1) The first really big surge of troops came in 1965, 50 years ago. Advisors had been in Vietnam for years, but when the Marines went in big time in 1965, it meant thousands of American combat boots on the ground. A total of 3 million Americans would see service in Vietnam.

2) The war ended in 1975, 40 years ago. American combat troops left in 1973, and in 1975, the American Congress would not vote funding for more advisors and aid. When American support moved out of South Vietnam, the North Vietnamese Army moved in.

This week in my media class, we’re talking about public relations and advertising—in effect, the role of advocacy in PR.

I told the students that judging advocacy—to determine if you agree with it or think it’s positive or ethical, for instance—means basically looking at two sides: the message and the means used to deliver that message.

The War in Vietnam, whatever else it was—and it was a lot, hence the series—was a PR disaster. I think partly that came from the top. President Johnson ran a sometimes-delusional administration, and some of his advisors confidently predicted a quick end to the war if American boots hit the ground.

Well, the boots hit and then sank into a quagmire. The military was hampered by lots of things, among them the creativity of the NVA and the Viet Cong, who understood they were fighting a war of attrition and simply needed to outlast the Americans (this same crew had managed to outlast the French 10 years before). The war did not have clear aims or even a clear enemy; it was never fought “all out” as World War II, for example, was.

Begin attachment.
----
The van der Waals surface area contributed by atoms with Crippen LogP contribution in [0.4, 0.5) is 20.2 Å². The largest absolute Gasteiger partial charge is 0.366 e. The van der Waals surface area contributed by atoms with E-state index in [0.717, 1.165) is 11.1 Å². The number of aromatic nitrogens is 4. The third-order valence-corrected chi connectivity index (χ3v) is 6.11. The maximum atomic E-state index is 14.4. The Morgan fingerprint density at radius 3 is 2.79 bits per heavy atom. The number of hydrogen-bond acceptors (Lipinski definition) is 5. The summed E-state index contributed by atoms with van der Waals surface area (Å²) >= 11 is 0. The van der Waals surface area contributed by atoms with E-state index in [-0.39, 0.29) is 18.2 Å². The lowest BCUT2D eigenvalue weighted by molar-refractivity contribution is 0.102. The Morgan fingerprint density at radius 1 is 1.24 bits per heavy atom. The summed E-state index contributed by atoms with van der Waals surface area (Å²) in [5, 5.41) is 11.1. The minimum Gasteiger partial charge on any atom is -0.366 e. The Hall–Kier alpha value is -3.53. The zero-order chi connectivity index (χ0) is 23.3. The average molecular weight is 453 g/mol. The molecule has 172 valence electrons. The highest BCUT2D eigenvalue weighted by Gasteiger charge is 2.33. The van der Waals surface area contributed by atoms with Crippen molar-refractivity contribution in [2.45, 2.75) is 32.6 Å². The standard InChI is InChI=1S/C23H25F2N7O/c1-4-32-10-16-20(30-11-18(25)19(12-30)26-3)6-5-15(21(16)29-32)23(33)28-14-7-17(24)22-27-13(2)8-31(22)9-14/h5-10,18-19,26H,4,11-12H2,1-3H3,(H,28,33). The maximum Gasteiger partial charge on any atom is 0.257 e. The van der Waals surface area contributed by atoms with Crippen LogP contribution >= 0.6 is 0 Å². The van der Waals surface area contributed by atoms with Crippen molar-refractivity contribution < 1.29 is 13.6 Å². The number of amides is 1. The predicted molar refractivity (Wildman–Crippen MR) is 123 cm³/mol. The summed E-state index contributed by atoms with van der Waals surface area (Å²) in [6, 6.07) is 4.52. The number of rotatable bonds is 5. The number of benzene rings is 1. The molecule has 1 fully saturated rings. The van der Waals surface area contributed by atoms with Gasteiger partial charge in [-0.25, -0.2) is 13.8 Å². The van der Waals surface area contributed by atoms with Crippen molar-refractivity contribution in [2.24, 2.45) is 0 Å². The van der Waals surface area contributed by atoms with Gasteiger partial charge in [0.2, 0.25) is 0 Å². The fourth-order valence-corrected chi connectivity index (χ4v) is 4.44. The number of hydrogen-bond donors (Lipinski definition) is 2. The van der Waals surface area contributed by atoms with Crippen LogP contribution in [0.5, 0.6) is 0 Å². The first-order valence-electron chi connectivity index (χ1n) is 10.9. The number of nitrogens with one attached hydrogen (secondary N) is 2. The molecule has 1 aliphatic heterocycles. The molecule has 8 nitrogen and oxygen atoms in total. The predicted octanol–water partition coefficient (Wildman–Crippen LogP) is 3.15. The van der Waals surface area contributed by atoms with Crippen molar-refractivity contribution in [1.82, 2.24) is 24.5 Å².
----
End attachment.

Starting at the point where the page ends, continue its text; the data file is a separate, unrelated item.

And it was a horrible war. There were napalm attacks on villages and “free fire zones” were anybody who wasn’t in an American uniform could end up dead. The policies the U.S. followed and the way they were implemented—defoliate jungle, bomb an agrarian county, prop up a corrupt regime in order to stave off the spread of Communism—added up to a long-term disaster.

It was a disaster partly built on deceit. Congress approved the Tonkin Gulf Resolution in 1964 using hazy evidence of alleged attacks on the U.S. Navy that, it appears, never really happened. And both the Johnson and Nixon administrations did their best to “craft” their message to gain maximum support—which often left both lacking in the honesty department.

In some ways, I supposed, Vietnam was a dress rehearsal for some of the dreary mistakes we’ve made since 9/11.

The media are often, and correctly, criticized for not doing enough to inform Americans about reality behind facades. But, in defense of our dysfunctional news media, it’s also fair to ask how informed people want to be. If Americans cared about facts, there would be no Fox News.

Anyway, students, we talked about the “means” and the “message” to judge PR advocacy. The U.S. Government used dubious means to push an iffy message in the 1960s to promote the Vietnam War. What do you know about that failed PR effort? And what would you like to learn? What topics of conversation could engage you in our fall series?